Tbh, all you people ever have as a reason to ban private schools is 'it's not fair!' Well, that's tough. At the end of the day, if state school students were really that bothered about this so-called advantage, they'd work harder to match private school students. But some people aren't even naturally intelligent enough to do well academically. That's just how it is.
    Ha. That passage is actually repulsive. I went to a state school. I got an offer for Economics at Bristol. It's not a case of state school students working harder to match their peers at private school, it comes down to equality of opportunity, and this doesn't exist.

    I tried as hard as I could to match the grades of private school students and get into good universities. I succeeded because I'm cleverer than most people. I don't understand what you mean about a 'so-called advantage'? Is the advantage not clear enough for you to see or do you need your daddy to pay someone to explain it to you?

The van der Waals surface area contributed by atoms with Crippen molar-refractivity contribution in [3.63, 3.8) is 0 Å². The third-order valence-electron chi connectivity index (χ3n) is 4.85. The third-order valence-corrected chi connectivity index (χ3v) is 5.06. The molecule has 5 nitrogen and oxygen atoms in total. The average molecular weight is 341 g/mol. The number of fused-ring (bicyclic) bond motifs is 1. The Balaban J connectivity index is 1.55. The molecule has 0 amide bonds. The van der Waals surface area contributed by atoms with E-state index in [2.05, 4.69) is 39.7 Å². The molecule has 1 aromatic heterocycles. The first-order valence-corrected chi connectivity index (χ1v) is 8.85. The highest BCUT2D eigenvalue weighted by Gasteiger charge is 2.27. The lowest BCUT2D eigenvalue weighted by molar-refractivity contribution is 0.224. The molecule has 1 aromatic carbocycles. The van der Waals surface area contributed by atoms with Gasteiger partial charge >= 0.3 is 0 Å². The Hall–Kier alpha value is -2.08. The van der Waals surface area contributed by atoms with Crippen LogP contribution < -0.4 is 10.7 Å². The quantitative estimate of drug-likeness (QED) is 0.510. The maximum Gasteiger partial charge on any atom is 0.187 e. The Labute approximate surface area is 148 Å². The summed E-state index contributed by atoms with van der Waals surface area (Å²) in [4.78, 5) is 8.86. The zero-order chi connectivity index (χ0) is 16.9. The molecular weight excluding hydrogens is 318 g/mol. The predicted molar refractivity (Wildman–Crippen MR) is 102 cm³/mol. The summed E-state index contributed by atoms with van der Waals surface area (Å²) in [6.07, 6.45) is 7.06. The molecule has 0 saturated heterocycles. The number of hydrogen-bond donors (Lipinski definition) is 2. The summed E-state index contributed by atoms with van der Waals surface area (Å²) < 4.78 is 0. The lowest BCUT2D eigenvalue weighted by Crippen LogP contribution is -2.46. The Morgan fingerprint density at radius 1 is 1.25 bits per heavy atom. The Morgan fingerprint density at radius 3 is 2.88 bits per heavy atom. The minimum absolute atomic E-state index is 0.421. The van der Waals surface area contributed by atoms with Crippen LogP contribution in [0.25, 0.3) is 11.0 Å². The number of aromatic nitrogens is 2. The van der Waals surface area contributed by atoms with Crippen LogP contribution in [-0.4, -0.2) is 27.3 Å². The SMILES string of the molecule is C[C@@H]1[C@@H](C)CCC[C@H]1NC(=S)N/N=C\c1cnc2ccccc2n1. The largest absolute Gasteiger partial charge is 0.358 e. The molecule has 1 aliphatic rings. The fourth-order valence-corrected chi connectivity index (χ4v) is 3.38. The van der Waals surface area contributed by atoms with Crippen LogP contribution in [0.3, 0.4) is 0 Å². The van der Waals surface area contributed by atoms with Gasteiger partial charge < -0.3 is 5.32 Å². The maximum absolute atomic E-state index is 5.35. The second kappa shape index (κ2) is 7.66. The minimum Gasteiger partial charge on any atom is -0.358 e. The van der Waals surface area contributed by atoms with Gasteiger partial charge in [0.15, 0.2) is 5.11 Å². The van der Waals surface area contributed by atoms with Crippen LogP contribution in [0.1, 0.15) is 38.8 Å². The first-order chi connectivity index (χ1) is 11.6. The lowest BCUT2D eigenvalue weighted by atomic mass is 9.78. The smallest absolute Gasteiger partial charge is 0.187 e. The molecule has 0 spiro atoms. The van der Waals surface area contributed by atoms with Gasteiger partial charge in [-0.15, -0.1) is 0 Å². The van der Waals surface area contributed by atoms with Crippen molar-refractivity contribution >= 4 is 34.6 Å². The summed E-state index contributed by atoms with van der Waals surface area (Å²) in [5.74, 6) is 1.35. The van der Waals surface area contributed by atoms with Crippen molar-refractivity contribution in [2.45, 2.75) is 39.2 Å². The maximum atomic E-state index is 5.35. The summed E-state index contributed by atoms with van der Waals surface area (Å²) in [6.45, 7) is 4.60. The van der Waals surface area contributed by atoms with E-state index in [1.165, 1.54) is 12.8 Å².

Some people are clever enough to match or better private school students but they simply don't have the chance. Many state school students in this country grow up in poverty, have to sit in class with up to 40 other students and lack the resources needed to reach their potential.

    Why are you so against everyone having an equal chance to an equal education? Methinks it comes down to you being worried that if this happened, you would easily be in the shadow of thousands of state school students who are more intelligent than you due to a better standard of education.
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    old thread is old. saying that, the bitterness of the private school rejectees is still worth a good lol.
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    I am closing this thread it has gone bad.